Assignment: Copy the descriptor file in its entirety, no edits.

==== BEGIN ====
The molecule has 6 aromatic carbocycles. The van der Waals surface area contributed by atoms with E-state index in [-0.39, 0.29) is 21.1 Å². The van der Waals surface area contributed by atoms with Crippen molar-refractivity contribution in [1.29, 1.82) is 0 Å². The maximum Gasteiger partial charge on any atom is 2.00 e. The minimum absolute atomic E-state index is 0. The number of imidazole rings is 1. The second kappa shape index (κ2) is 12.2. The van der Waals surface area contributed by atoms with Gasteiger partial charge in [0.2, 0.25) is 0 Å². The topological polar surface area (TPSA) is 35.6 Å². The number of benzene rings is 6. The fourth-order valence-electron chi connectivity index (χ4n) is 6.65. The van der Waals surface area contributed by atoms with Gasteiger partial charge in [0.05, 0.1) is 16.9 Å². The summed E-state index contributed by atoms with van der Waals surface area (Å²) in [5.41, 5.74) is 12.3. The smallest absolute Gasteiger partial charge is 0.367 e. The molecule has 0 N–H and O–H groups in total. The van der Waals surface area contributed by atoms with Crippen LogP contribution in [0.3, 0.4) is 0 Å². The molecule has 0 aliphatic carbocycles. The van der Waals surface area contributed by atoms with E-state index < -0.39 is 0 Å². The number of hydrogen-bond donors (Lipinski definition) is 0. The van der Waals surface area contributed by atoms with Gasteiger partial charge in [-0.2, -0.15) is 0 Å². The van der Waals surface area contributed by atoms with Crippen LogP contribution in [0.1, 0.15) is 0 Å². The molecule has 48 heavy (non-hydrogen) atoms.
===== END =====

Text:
The molecule has 6 aromatic carbocycles. The van der Waals surface area contributed by atoms with E-state index in [-0.39, 0.29) is 21.1 Å². The van der Waals surface area contributed by atoms with Crippen molar-refractivity contribution in [1.29, 1.82) is 0 Å². The maximum Gasteiger partial charge on any atom is 2.00 e. The minimum absolute atomic E-state index is 0. The number of imidazole rings is 1. The second kappa shape index (κ2) is 12.2. The van der Waals surface area contributed by atoms with Gasteiger partial charge in [0.2, 0.25) is 0 Å². The topological polar surface area (TPSA) is 35.6 Å². The number of benzene rings is 6. The fourth-order valence-electron chi connectivity index (χ4n) is 6.65. The van der Waals surface area contributed by atoms with Gasteiger partial charge in [0.05, 0.1) is 16.9 Å². The summed E-state index contributed by atoms with van der Waals surface area (Å²) in [5.41, 5.74) is 12.3. The smallest absolute Gasteiger partial charge is 0.367 e. The molecule has 0 N–H and O–H groups in total. The van der Waals surface area contributed by atoms with Crippen LogP contribution in [0.3, 0.4) is 0 Å². The molecule has 0 aliphatic carbocycles. The van der Waals surface area contributed by atoms with E-state index < -0.39 is 0 Å². The number of hydrogen-bond donors (Lipinski definition) is 0. The van der Waals surface area contributed by atoms with Gasteiger partial charge in [-0.2, -0.15) is 0 Å². The van der Waals surface area contributed by atoms with Crippen LogP contribution in [0.1, 0.15) is 0 Å². The molecule has 48 heavy (non-hydrogen) atoms.